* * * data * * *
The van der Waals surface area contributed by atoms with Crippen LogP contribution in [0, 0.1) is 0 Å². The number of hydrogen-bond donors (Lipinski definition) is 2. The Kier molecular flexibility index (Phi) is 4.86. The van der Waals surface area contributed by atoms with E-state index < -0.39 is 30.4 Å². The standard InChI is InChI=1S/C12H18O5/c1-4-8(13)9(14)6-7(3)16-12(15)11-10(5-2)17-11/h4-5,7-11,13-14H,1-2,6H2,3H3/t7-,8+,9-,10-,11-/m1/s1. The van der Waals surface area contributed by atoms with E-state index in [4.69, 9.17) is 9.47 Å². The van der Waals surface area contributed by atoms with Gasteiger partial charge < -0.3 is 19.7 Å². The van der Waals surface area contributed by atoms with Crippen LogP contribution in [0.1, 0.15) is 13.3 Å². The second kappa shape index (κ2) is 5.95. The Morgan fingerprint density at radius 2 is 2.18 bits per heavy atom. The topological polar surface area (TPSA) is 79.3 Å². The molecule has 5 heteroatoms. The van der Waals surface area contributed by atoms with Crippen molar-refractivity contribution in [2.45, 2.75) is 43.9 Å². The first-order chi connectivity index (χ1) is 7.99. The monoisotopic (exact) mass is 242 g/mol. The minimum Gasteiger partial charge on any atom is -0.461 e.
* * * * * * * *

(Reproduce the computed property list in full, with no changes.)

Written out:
The van der Waals surface area contributed by atoms with Crippen LogP contribution in [0, 0.1) is 0 Å². The number of hydrogen-bond donors (Lipinski definition) is 2. The Kier molecular flexibility index (Phi) is 4.86. The van der Waals surface area contributed by atoms with E-state index < -0.39 is 30.4 Å². The standard InChI is InChI=1S/C12H18O5/c1-4-8(13)9(14)6-7(3)16-12(15)11-10(5-2)17-11/h4-5,7-11,13-14H,1-2,6H2,3H3/t7-,8+,9-,10-,11-/m1/s1. The van der Waals surface area contributed by atoms with E-state index in [4.69, 9.17) is 9.47 Å². The van der Waals surface area contributed by atoms with Gasteiger partial charge < -0.3 is 19.7 Å². The van der Waals surface area contributed by atoms with Crippen LogP contribution in [0.1, 0.15) is 13.3 Å². The second kappa shape index (κ2) is 5.95. The Morgan fingerprint density at radius 2 is 2.18 bits per heavy atom. The topological polar surface area (TPSA) is 79.3 Å². The molecule has 5 heteroatoms. The van der Waals surface area contributed by atoms with Crippen molar-refractivity contribution in [2.45, 2.75) is 43.9 Å². The first-order chi connectivity index (χ1) is 7.99. The monoisotopic (exact) mass is 242 g/mol. The minimum Gasteiger partial charge on any atom is -0.461 e.